In Memoriam: Doug Altman

We are saddened to hear of the death of Professor Doug Altman, as reported in a Cochrane news item. Doug contributed to Cochrane methodology from the very early days of the organisation, and continued to work with many Cochrane colleagues until only a few days before his death. As a familiar and friendly face, and long-term convenor of the Cochrane Statistical Methods Group, Doug’s huge impact on Cochrane is well known to almost everyone in the Cochrane Methods community.  He was (co-)founder of numerous Cochrane Methods groups, and a member or co-convenor of many more.   The Statistical Methods Group, Bias Methods Group and Prognosis Methods Group have all written tributes about Doug’s essential contribution to their establishment.

We remember particularly fondly our celebration of Doug's 20 year contribution to Cochrane at the 2013 Methods Symposium in Quebec, "Data, Outcomes, Uncertainty and Graphs: Advances and Limitations in Trials, Meta-Analysis and Novelties" (its title itself a weak effort to match Doug’s wonderful ability to create acronyms).  An accompanying editorial to the Cochrane Methods Supplement, "Twenty years of meta-analysis and evidence synthesis methods: a personal reflection" gave us an opportunity to print Doug’s unpublished paper, "Evaluating a series of clinical trials of the same treatment", presented to the International Epidemiological Association, Edinburgh in August 1981 (reproduced with kind permission of the James Lind Library - Doug Altman). Here Doug wrote one of the earliest accounts of meta-analysis in healthcare, pre-empting many of the major issues that would come to occupy methodologists in the subsequent 35+years. At the Symposium, Doug was presented with twenty red roses by several blushing women. He was a modest man, passionate about his work, hugely popular and highly respected as a mentor.  We will miss him greatly.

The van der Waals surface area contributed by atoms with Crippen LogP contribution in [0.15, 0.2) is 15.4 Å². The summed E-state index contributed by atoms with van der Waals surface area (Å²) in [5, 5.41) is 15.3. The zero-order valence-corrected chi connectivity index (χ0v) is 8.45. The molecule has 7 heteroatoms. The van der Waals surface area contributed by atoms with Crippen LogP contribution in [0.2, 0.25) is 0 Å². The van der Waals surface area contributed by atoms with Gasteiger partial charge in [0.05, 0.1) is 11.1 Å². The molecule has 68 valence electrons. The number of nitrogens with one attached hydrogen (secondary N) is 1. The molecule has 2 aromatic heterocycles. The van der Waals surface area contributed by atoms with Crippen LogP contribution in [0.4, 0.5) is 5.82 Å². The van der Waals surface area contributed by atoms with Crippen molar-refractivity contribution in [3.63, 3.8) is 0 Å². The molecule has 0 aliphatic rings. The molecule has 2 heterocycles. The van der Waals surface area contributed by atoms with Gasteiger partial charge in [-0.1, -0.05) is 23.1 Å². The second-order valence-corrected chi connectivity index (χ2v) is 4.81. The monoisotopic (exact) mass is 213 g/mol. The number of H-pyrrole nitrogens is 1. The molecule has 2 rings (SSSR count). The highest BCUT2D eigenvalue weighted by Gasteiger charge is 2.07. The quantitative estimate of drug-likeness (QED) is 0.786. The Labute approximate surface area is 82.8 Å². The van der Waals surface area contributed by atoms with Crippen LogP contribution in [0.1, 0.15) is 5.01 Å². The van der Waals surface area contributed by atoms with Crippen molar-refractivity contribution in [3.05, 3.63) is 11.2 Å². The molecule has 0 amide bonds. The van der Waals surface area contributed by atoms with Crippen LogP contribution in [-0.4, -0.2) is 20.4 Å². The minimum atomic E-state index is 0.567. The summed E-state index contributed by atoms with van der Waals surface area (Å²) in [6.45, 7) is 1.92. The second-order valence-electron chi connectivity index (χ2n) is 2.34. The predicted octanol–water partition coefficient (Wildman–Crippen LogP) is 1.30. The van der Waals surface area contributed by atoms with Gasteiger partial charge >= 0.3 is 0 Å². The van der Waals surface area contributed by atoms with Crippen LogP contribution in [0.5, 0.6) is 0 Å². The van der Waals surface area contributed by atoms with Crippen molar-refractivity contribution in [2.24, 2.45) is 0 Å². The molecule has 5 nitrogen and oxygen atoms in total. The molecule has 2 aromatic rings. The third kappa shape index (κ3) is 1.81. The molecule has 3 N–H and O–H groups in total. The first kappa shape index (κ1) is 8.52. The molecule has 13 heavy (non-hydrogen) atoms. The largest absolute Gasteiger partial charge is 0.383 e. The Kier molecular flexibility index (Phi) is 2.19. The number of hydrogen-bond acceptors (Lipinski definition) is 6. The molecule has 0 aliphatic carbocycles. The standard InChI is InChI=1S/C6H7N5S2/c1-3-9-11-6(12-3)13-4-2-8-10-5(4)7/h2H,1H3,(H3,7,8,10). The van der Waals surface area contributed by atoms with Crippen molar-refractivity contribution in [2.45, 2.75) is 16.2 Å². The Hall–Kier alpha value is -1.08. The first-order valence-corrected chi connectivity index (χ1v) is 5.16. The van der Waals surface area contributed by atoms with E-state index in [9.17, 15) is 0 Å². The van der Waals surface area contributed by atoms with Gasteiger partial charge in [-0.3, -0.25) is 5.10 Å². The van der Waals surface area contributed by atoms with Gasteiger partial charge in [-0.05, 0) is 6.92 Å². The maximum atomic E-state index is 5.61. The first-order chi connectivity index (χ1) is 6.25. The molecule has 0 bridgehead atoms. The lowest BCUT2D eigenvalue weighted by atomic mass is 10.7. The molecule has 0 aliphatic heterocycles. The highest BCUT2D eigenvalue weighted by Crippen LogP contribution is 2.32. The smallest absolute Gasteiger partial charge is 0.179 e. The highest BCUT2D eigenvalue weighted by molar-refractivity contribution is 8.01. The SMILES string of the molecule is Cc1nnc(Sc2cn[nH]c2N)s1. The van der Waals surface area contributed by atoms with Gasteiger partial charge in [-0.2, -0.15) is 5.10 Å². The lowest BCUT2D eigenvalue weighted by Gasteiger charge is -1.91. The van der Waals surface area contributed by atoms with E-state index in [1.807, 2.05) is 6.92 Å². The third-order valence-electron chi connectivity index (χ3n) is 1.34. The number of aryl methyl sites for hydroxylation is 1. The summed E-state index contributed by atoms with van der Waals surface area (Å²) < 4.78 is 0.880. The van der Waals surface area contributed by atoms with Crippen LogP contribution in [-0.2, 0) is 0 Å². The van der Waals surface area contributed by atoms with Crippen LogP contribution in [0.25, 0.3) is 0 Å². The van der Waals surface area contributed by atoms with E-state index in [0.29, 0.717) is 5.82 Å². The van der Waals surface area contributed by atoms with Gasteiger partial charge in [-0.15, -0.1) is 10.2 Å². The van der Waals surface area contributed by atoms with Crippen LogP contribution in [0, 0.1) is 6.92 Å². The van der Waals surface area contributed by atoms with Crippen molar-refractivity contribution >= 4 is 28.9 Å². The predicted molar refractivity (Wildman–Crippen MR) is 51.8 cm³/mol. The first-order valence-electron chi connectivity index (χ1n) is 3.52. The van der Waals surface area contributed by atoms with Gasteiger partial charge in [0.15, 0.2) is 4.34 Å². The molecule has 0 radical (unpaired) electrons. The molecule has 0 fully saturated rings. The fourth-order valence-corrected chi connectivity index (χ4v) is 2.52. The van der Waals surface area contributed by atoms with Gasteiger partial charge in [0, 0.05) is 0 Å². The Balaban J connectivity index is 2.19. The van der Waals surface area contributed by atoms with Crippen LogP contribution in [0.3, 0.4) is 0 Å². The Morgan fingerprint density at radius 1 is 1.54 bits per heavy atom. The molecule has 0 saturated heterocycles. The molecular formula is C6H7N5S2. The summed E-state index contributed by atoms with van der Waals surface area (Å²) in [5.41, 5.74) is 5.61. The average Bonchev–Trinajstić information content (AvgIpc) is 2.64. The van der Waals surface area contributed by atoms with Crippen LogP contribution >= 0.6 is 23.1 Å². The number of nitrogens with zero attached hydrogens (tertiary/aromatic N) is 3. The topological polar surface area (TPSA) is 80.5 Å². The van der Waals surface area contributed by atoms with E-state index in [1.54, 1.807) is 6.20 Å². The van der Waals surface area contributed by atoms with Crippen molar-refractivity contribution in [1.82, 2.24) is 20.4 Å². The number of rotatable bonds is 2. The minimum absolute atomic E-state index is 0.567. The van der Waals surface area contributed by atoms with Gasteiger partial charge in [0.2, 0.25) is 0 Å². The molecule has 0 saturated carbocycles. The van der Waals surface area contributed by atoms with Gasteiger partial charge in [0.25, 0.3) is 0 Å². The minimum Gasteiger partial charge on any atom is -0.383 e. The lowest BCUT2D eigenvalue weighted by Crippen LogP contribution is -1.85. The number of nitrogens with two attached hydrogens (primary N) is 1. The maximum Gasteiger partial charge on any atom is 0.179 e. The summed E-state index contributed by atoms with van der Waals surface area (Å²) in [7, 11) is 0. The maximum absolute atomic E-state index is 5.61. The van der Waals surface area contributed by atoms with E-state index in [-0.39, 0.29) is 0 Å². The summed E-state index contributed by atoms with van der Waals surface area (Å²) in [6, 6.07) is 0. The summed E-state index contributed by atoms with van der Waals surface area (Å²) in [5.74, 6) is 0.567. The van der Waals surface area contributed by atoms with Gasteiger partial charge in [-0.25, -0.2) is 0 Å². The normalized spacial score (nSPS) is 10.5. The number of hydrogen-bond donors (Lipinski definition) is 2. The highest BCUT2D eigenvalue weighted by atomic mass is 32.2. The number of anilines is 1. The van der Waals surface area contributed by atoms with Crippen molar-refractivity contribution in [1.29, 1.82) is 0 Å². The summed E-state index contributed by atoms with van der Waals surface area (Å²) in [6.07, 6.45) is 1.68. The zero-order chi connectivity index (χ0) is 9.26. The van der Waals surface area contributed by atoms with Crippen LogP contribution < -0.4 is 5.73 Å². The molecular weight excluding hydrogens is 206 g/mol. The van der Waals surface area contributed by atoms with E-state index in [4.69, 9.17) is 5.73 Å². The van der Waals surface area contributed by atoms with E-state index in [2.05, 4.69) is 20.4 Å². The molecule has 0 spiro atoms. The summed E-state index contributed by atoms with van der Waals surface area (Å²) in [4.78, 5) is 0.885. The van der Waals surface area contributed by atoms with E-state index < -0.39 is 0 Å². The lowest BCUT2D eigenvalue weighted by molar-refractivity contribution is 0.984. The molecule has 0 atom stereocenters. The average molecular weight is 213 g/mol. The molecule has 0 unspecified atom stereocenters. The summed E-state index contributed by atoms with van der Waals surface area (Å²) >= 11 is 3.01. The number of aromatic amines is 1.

A formal obituary can be read in the BMJ.  We will continue to celebrate Doug’s work; please get in touch if you have any ideas.

Statistical Methods Group

"Doug chaired the very first meeting of statisticians in Cochrane convened by Iain Chalmers in Oxford in July 1993. This meeting was convened to agree on the statistical methods to be used in Cochrane reviews. It became clear to Doug and others that the involvement of statisticians would be key to the success of Cochrane. The Statistical Methods Group (SMG) was formally registered in 1995 with Doug a founding co-convenor. The long-term success of the SMG has much to owe to Doug’s natural openness and questioning of statistical dogma, his intolerance of poor scientific method, and his willingness to work with all who showed interest. From the outset, he engaged an international team of interested statisticians, set an open agenda for methods research in systematic reviews, and created an atmosphere and approach which welcomed and encouraged early career as well as established statisticians. Many of us are indebted to the lessons we have learned and the opportunities that Doug’s open approach created for us."

Read the Group's full tribute to Doug's work here.

Prognosis Methods Group

"Doug was a founding member of the Cochrane Prognosis Methods Group and, with his encouragement, forethought and academic excellence he ensured that it thrived. His passion for prognosis research, his mission to improve reporting and to embark upon systematic reviews of prognosis studies was unprecedented. He genially challenged our current approaches and made us strive to do better, focusing on research quality and not quantity. Doug’s contribution has shaped and improved prognosis research over the last 30 years. Without his input systematic reviews of prognosis research would not be at this advanced stage. His papers and overviews in the 1990s of the problems in prognosis research and reviews stimulated our PhD theses, research projects, fellowship applications, and entire careers. Ultimately it led to the foundation of the Cochrane Prognosis Methods Group in 2008, which thanks to him has become incredibly active and visible within Cochrane. He was our inspiration and teacher, motivating us to pass on his ideas, his thoughts and his passion to enhance the conduct and reporting of prognosis reviews both within and external to Cochrane".

Read the Group's full tribute to Doug's work here

Bias Methods Group

“Doug leaves behind an incredible legacy to medical research and statistics. Over the past five decades, no one fought for the quality of clinical research as hard as him. Doug’s contributions will have ongoing influence for many years to come.”

Read the Group's full tribute to Doug's work here.